By Becca Goldblat
As a preschool teacher, every day I encourage children to fingerpaint with abandon, mush and squish colored shaving cream in the sensory bin and blow watercolors across the table with a straw. I love process art because it’s an unbeatable sensory experience and inspires children to experiment and create without limits or expectations. I also love it because I have a co-teacher who helps me scrub the table and clean the paintbrushes, a floater teacher I can call in as a back-up hand-washer if we have a particularly messy project, and a full-time janitorial staff who deep cleans the classroom every day after school. But, as a parent, I shudder and glance anxiously at my sparkling kitchen countertops that I just wiped down after dinner when I hear the word “fingerpaint." Admit it, you do too. I’m here to tell you, though, that you too can experience the joy of process art with your child at home. But you have to do it right now, while it’s still summer. (Unless you live in a climate that’s warm year-round. Or if a spin-art machine has ever malfunctioned in your kitchen and you didn’t freak out. Then, you can just bookmark this and get back to it at your leisure. Everyone else, read on.)
Below, I outline three art experiences that I’ve found highly successful with children of varying developmental levels and learning styles. I do them all the time in my classroom. But you will follow these guidelines for your own sanity:
*You will do them outdoors (unless you’re Spin Art Mom). And you’ll keep a hose (or rags and a bucket of water if your child cannot tolerate being sprayed) nearby for easy clean-up.
*Your child will wear an old bathing suit, machine-washable tees and shorts that were already on their way to the rag bin, or no clothing at all.
*You will choose a project based on your child’s personality and sensory style. I offer suggestions for both sensory-seekers and children who are averse to sensory stimulation.
1. Paint With Your Feet: On a driveway or sidewalk, roll out a sheet of butcher paper to a 15-foot length. Weigh down the paper on the corners with heavy objects such as large rocks or cans. Dot several colors of Colorations Simply Washable Tempera Paint all over your canvas. Then, get to work stomping, gliding, and dancing your way across the paper. If your child does not comprehend the meaning of “slow down”, you can use an old bed-sheet as a backdrop and do this project on the softer grass, as the paint can be quite slick. Children who don’t care for the feeling of paint on their feet can wear soft shoes or thick socks with grippers (skidders makes some great options of each for toddlers and children).
2. Spray Away: Hang a large paper tablecloth with a plastic backing from a garage wall, clothesline, playscape, or other outdoor surface you don’t mind getting temporarily colorful. Fill several small spray bottles with Sax Concentrate Washable Liquid Watercolor Paints (mix the concentrate with water according to package directions), then, spray away! First, try spraying the paper side of the tablecloth for more saturated color that stays where you spray it. Then, to mix things up, turn the tablecloth around and spray the plastic side to see the colors repel and drip. Spray bottles are a fantastic fine-motor activity.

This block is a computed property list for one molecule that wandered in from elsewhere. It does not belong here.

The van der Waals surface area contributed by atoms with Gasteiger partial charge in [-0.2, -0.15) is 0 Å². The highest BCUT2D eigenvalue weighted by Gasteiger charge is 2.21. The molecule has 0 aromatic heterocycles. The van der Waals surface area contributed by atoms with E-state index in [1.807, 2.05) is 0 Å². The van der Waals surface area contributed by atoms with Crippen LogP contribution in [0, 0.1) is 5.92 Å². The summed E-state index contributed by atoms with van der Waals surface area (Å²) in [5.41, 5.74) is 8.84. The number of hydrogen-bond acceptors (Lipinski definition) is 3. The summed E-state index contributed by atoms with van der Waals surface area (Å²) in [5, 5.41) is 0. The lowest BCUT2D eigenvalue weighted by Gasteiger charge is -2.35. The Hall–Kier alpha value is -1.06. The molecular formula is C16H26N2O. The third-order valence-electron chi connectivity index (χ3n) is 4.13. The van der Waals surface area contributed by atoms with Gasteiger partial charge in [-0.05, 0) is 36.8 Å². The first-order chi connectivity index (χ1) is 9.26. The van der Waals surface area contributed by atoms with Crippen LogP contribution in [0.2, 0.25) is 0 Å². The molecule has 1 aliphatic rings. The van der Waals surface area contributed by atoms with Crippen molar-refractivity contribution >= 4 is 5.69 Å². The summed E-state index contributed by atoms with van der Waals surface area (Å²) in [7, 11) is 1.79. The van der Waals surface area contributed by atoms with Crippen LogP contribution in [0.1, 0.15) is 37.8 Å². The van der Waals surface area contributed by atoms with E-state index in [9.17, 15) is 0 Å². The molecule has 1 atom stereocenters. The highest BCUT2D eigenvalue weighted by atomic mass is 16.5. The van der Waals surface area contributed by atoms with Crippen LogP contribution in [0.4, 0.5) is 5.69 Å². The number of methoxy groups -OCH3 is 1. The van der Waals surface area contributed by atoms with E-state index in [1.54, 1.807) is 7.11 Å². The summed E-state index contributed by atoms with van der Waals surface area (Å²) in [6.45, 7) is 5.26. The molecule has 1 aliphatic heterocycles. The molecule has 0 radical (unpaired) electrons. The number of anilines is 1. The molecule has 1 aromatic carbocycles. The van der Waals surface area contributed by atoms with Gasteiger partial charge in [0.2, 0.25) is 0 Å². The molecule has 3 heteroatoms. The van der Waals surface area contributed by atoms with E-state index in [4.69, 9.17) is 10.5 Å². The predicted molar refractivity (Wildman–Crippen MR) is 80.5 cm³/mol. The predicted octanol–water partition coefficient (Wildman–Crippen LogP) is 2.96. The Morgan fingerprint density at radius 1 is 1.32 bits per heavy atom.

3. Have a Ball: Line the bottom of a large, shallow cardboard box with paper. Drizzle several colors of washable tempera paint on the paper (Colorations Simply Washable Tempera Paint works well for this). Then, add a smooth rubber bouncy ball or a large marble to the box. Have your child tilt the box from one end while you tilt it from the other to make the ball move back and forth and all around. Try adding a second ball or marble for variety. If your child is fascinated by cars and trucks, they can zoom a small toy vehicle with rolling wheels across the paper instead of using a ball. This is a great activity for more hesitant or sensory-averse artists, since they do not have to touch the paint. More bold and enthusiastic artists will likely bounce the ball out of the box a few times so keep the cleaning supplies handy just in case!
A few final tips:
* Your child may need you to demonstrate and get the party started, so be prepared to get messy with them. They may use the materials in ways other than I outline, and that’s great too. Don’t worry if your paper rips, the colors get muddied, or your child turns on the hose before you’re done—the finished product is irrelevant, process art is all about experimentation. Have one last summer hurrah and embrace the messy fun!
If you like our ideas, you will love our friend Meri Cherry's blog.